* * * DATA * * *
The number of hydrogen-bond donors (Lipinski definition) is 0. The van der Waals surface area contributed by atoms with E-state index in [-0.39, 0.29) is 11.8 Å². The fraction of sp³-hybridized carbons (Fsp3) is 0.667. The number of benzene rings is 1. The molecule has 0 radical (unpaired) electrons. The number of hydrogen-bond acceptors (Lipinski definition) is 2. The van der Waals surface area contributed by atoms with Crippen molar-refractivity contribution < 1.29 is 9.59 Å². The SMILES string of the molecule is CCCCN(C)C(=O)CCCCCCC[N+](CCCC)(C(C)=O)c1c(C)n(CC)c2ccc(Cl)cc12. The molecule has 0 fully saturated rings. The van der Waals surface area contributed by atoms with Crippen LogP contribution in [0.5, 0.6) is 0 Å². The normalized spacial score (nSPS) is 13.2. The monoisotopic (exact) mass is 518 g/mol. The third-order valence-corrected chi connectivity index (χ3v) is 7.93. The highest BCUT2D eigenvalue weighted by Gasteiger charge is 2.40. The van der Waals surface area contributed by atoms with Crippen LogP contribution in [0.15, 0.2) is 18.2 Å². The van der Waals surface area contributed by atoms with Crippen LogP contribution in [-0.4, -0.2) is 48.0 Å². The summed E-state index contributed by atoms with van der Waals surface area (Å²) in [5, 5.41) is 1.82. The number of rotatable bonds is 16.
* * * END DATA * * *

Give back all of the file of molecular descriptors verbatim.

The number of hydrogen-bond donors (Lipinski definition) is 0. The van der Waals surface area contributed by atoms with E-state index in [-0.39, 0.29) is 11.8 Å². The fraction of sp³-hybridized carbons (Fsp3) is 0.667. The number of benzene rings is 1. The molecule has 0 radical (unpaired) electrons. The number of hydrogen-bond acceptors (Lipinski definition) is 2. The van der Waals surface area contributed by atoms with Crippen molar-refractivity contribution < 1.29 is 9.59 Å². The SMILES string of the molecule is CCCCN(C)C(=O)CCCCCCC[N+](CCCC)(C(C)=O)c1c(C)n(CC)c2ccc(Cl)cc12. The molecule has 0 fully saturated rings. The van der Waals surface area contributed by atoms with Crippen LogP contribution in [0.5, 0.6) is 0 Å². The normalized spacial score (nSPS) is 13.2. The monoisotopic (exact) mass is 518 g/mol. The third-order valence-corrected chi connectivity index (χ3v) is 7.93. The highest BCUT2D eigenvalue weighted by Gasteiger charge is 2.40. The van der Waals surface area contributed by atoms with Crippen LogP contribution in [0.15, 0.2) is 18.2 Å². The van der Waals surface area contributed by atoms with Crippen LogP contribution in [-0.4, -0.2) is 48.0 Å². The summed E-state index contributed by atoms with van der Waals surface area (Å²) in [5, 5.41) is 1.82. The number of rotatable bonds is 16.